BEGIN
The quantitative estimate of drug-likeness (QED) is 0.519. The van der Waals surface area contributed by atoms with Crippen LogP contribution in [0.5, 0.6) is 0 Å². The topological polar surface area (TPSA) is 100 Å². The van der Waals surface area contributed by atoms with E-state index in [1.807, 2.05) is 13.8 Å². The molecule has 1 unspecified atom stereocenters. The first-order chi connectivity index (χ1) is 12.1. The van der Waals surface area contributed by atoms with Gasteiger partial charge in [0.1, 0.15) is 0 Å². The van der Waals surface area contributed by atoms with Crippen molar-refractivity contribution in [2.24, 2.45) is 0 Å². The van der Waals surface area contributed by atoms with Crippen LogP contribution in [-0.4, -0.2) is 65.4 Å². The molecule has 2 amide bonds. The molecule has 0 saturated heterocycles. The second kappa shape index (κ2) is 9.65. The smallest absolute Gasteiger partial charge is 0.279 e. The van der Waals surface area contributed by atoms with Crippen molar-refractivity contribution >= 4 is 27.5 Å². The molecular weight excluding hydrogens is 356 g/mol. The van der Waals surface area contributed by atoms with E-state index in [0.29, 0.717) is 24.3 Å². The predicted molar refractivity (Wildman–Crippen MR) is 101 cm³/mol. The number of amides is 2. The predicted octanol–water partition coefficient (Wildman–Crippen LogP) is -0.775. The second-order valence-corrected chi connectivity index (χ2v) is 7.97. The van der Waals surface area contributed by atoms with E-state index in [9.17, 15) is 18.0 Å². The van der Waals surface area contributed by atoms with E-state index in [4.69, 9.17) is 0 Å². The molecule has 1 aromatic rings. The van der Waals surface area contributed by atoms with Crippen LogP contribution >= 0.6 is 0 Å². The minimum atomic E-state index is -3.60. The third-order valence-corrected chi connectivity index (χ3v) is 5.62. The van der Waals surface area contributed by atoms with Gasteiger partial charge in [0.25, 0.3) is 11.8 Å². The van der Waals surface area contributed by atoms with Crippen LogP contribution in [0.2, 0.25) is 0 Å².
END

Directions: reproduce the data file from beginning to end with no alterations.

The quantitative estimate of drug-likeness (QED) is 0.519. The van der Waals surface area contributed by atoms with Crippen LogP contribution in [0.5, 0.6) is 0 Å². The topological polar surface area (TPSA) is 100 Å². The van der Waals surface area contributed by atoms with E-state index in [1.807, 2.05) is 13.8 Å². The molecule has 1 unspecified atom stereocenters. The first-order chi connectivity index (χ1) is 12.1. The van der Waals surface area contributed by atoms with Gasteiger partial charge in [0.1, 0.15) is 0 Å². The van der Waals surface area contributed by atoms with Crippen molar-refractivity contribution in [2.24, 2.45) is 0 Å². The van der Waals surface area contributed by atoms with Crippen LogP contribution in [-0.4, -0.2) is 65.4 Å². The molecule has 2 amide bonds. The molecule has 0 saturated heterocycles. The second kappa shape index (κ2) is 9.65. The smallest absolute Gasteiger partial charge is 0.279 e. The van der Waals surface area contributed by atoms with Crippen molar-refractivity contribution >= 4 is 27.5 Å². The molecular weight excluding hydrogens is 356 g/mol. The van der Waals surface area contributed by atoms with E-state index in [0.29, 0.717) is 24.3 Å². The predicted molar refractivity (Wildman–Crippen MR) is 101 cm³/mol. The number of amides is 2. The predicted octanol–water partition coefficient (Wildman–Crippen LogP) is -0.775. The second-order valence-corrected chi connectivity index (χ2v) is 7.97. The van der Waals surface area contributed by atoms with E-state index in [9.17, 15) is 18.0 Å². The van der Waals surface area contributed by atoms with E-state index in [4.69, 9.17) is 0 Å². The molecule has 1 aromatic rings. The van der Waals surface area contributed by atoms with Crippen LogP contribution >= 0.6 is 0 Å². The minimum atomic E-state index is -3.60. The third-order valence-corrected chi connectivity index (χ3v) is 5.62. The van der Waals surface area contributed by atoms with Gasteiger partial charge in [0.25, 0.3) is 11.8 Å². The van der Waals surface area contributed by atoms with Crippen LogP contribution in [0.2, 0.25) is 0 Å².